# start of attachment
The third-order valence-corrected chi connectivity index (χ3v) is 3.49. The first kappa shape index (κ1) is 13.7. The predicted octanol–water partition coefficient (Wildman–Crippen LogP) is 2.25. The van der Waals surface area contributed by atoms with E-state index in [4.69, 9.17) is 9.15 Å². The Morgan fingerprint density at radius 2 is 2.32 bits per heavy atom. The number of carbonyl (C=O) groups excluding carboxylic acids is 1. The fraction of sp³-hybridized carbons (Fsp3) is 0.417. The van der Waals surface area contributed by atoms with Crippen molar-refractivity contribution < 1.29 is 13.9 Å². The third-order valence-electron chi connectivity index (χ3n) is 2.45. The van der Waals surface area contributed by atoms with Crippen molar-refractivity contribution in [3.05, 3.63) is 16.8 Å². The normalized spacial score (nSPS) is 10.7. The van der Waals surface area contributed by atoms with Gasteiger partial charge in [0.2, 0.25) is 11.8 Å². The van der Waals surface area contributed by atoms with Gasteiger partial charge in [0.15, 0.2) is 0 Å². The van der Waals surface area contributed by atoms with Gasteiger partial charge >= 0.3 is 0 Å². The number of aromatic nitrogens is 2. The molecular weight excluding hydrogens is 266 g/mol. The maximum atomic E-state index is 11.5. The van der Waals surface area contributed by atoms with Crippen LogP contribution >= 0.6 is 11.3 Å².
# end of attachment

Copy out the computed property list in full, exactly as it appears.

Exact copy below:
The third-order valence-corrected chi connectivity index (χ3v) is 3.49. The first kappa shape index (κ1) is 13.7. The predicted octanol–water partition coefficient (Wildman–Crippen LogP) is 2.25. The van der Waals surface area contributed by atoms with E-state index in [4.69, 9.17) is 9.15 Å². The Morgan fingerprint density at radius 2 is 2.32 bits per heavy atom. The number of carbonyl (C=O) groups excluding carboxylic acids is 1. The fraction of sp³-hybridized carbons (Fsp3) is 0.417. The van der Waals surface area contributed by atoms with Crippen molar-refractivity contribution < 1.29 is 13.9 Å². The third-order valence-electron chi connectivity index (χ3n) is 2.45. The van der Waals surface area contributed by atoms with Crippen molar-refractivity contribution in [3.05, 3.63) is 16.8 Å². The normalized spacial score (nSPS) is 10.7. The van der Waals surface area contributed by atoms with Gasteiger partial charge in [0.2, 0.25) is 11.8 Å². The van der Waals surface area contributed by atoms with Gasteiger partial charge in [0.15, 0.2) is 0 Å². The van der Waals surface area contributed by atoms with Gasteiger partial charge >= 0.3 is 0 Å². The number of aromatic nitrogens is 2. The molecular weight excluding hydrogens is 266 g/mol. The maximum atomic E-state index is 11.5. The van der Waals surface area contributed by atoms with Crippen LogP contribution >= 0.6 is 11.3 Å².